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MRI vs. CT for orthodontic applications: Comparison of two MRI protocols and three CT (multislice, cone-beam, industrial) technologies

: Detterbeck, Andreas; Weber, Daniel; Haddad, Daniel; Hoelzing, Astrid; Zabler, Simon; Hofmeister, Michael; Hoffmann, Elisabeth; Hiller, Jochen; Engel, Jens; Hiller, Karl-Heinz; Jakob, Peter; Hirschfelder, Ursula


Journal of orofacial orthopedics 77 (2016), Nr.4, S.251-261
ISSN: 1434-5293
ISSN: 0015-816X
ISSN: 1615-6714
Fraunhofer IIS ()
Visualisierung; Strahlenschutz; standards; Messsystem; Merkmal; Medizintechnik; medizinische BV; industrielle CT; geometrisches Merkmal; flächenbasierte Segmentierung; dimensionales Messen; CT-Systeme; CT-Bildqualität; 3D Bildverarbeitung

To examine the relative usefulness and suitability of magnetic resonance imaging (MRI) in daily clinical practice as compared to various technologies of computed tomography (CT) in addressing questions of orthodontic interest.
Three blinded raters evaluated 2D slices and 3D reconstructions created from scans of two pig heads. Five imaging modalities were used, including three CT technologies—multislice (MSCT), cone-beam CT (CBCT), and industrial (µCT)—and two MRI protocols with different scan durations. Defined orthodontic parameters were rated one by one on the 2D slices and the 3D reconstructions, followed by final overall ratings for each modality. A mixed linear model was used for statistical analysis.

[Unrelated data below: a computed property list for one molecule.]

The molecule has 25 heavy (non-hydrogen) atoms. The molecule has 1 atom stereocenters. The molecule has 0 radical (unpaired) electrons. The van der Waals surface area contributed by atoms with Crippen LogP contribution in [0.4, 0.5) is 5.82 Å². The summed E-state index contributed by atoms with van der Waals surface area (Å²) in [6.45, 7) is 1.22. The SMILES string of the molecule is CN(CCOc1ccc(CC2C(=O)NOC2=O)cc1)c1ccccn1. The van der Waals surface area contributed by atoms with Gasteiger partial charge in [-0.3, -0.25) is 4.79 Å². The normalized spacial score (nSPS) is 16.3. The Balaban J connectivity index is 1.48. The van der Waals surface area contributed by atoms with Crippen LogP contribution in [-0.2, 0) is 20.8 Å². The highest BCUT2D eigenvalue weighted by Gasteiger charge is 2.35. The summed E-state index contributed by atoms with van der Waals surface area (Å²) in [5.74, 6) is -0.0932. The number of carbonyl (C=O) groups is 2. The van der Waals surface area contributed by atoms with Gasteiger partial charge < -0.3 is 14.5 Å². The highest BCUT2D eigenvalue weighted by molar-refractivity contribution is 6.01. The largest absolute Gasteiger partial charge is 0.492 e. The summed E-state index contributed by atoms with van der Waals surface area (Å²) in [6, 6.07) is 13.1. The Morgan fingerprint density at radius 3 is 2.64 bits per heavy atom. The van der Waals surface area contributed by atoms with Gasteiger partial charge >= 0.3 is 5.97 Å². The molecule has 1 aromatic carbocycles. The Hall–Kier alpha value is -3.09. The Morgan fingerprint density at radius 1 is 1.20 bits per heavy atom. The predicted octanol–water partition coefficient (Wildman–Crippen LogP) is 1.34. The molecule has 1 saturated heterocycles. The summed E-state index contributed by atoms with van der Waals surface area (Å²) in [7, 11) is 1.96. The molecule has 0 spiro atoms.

Based on the 2D slices, the parameter of visualizing tooth-germ topography did not yield any significantly different ratings for MRI versus any of the CT scans. While some ratings for the other parameters did involve significant differences, how these should be interpreted depends greatly on the relevance of each parameter. Based on the 3D reconstructions, the only significant difference between technologies was noted for the parameter of visualizing root-surface morphology. Based on the final overall ratings, the imaging performance of the standard MRI protocol was noninferior to the performance of the three CT technologies.
On comparing the imaging performance of MRI and CT scans, it becomes clear that MRI has a huge potential for applications in daily clinical practice. Given its additional benefits of a good contrast ratio and complete absence of ionizing radiation, further studies are needed to explore this clinical potential in greater detail.